Renmin Chinese Law Review
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Renmin Chinese Law Review

Selected Papers of The Jurist (法学家), Volume 3

Edited by Jichun Shi

Renmin Chinese Law Review, Volume 3 is the third work in a series of annual volumes on contemporary Chinese law, which bring together the work of recognized scholars from China, offering a window on current legal research in China. This book reflects the study of Chinese law and the reality of Chinese legality and society. Chapters address the developments of the Committee of Politics and Law of CPC, the new challenges China faces in anti-terrorism, the emerging P2P lending in China and the legislation of virtual property inheritance.
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Chapter 6: The legal attributes and liability of administrative crimes including reconstruction of the mechanism of criminalization

Tian Hongjie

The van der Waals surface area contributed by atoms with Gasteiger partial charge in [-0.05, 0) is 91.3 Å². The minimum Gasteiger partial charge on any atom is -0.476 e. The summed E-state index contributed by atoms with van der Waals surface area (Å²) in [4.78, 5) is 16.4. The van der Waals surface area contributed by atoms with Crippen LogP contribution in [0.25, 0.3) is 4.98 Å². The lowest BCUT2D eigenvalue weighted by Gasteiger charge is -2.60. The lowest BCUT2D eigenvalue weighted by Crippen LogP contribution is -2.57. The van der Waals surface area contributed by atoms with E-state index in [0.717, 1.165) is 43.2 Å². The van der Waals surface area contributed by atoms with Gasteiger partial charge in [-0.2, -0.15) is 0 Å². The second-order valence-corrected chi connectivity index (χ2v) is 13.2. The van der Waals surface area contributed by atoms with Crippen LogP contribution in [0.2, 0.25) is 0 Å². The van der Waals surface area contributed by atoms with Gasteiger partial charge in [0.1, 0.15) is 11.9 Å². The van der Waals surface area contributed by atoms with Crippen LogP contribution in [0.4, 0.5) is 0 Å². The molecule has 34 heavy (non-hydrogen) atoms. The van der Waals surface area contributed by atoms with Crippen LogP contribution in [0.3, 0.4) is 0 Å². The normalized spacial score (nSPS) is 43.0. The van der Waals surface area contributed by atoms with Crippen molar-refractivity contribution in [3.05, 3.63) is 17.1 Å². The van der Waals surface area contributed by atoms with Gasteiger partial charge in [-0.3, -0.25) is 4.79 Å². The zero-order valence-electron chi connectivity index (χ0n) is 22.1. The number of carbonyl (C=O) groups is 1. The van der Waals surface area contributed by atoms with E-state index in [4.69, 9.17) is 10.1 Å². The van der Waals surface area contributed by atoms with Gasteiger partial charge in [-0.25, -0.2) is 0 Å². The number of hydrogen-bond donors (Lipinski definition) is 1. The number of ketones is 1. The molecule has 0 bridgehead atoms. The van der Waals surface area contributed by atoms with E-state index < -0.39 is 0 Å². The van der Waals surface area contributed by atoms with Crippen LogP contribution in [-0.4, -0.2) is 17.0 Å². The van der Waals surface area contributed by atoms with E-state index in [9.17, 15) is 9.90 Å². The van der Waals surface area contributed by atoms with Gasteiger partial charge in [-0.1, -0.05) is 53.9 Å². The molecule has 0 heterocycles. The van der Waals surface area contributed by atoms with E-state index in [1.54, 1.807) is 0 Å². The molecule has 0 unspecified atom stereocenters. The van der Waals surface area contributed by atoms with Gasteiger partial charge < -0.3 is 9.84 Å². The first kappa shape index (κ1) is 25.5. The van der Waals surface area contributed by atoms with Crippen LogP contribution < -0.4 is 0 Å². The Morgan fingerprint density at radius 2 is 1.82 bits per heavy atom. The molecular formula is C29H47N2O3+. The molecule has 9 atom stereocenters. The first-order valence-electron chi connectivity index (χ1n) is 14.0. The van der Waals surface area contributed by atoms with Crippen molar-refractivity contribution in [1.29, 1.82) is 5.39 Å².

As the backing and guarantee of other departmental laws, the criminal law is not only formally constricted by the protective rules of those foundational laws that it safeguards, but also substantially constricted by those regulative rules it aims to protect, together with the protective rules. Regarding the protective rules, the criminal law plays a supplementary or protective role, while, as regarding the regulative rules, it plays a subordinate or secondary role. Thus, the combination of criminal character determined by foundational laws and the quantitative criteria for imposing penalties determined by the criminal law is not only the identification criteria of all crimes (including natural crimes and administrative crimes), but also the reflection of the relationship between criminal law and the foundational laws in the determination of crimes (i.e. the criminal law should be subject to foundational laws it safeguards in the determination of criminal character, while, in the determination of the quantitative criteria for imposing penalties, it is independent). Based on the above analysis, to realize the legal liability of administrative crimes, the principle of ‘administrative liability takes priority’ in legal procedures and the principle of ‘conjunctive fulfillment’ should be followed as necessary with respect to the substantive rules of law. In other words, where there is a concurrence between the forms of prior-applied administrative liability and the forms of after-applied criminal liability, the principle of ‘commuting the common functions while reserving the differences’ should be followed – the forms of liabilities with common functions should be deduced, and the forms of liabilities with different functions should be executed.

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